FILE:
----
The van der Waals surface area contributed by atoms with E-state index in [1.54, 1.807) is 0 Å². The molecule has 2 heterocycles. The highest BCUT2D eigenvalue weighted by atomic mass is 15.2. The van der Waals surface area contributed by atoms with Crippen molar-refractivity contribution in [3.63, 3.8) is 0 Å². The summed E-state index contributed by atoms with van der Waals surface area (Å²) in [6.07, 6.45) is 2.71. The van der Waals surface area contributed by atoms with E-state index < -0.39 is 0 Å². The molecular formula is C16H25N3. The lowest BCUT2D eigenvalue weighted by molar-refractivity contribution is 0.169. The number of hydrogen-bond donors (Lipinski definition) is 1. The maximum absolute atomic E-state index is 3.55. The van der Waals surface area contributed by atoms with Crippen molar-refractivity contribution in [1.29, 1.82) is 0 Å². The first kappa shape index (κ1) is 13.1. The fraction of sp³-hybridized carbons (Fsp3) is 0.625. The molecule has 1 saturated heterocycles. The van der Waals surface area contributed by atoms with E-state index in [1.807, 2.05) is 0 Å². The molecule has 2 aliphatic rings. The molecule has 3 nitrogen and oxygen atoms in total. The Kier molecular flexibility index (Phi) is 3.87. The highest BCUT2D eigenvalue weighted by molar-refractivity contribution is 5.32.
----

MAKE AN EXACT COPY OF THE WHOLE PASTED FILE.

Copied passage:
The van der Waals surface area contributed by atoms with E-state index in [1.54, 1.807) is 0 Å². The molecule has 2 heterocycles. The highest BCUT2D eigenvalue weighted by atomic mass is 15.2. The van der Waals surface area contributed by atoms with Crippen molar-refractivity contribution in [3.63, 3.8) is 0 Å². The summed E-state index contributed by atoms with van der Waals surface area (Å²) in [6.07, 6.45) is 2.71. The van der Waals surface area contributed by atoms with E-state index < -0.39 is 0 Å². The molecular formula is C16H25N3. The lowest BCUT2D eigenvalue weighted by molar-refractivity contribution is 0.169. The number of hydrogen-bond donors (Lipinski definition) is 1. The maximum absolute atomic E-state index is 3.55. The van der Waals surface area contributed by atoms with Crippen molar-refractivity contribution in [1.29, 1.82) is 0 Å². The first kappa shape index (κ1) is 13.1. The fraction of sp³-hybridized carbons (Fsp3) is 0.625. The molecule has 1 saturated heterocycles. The van der Waals surface area contributed by atoms with E-state index in [1.807, 2.05) is 0 Å². The molecule has 2 aliphatic rings. The molecule has 3 nitrogen and oxygen atoms in total. The Kier molecular flexibility index (Phi) is 3.87. The highest BCUT2D eigenvalue weighted by molar-refractivity contribution is 5.32.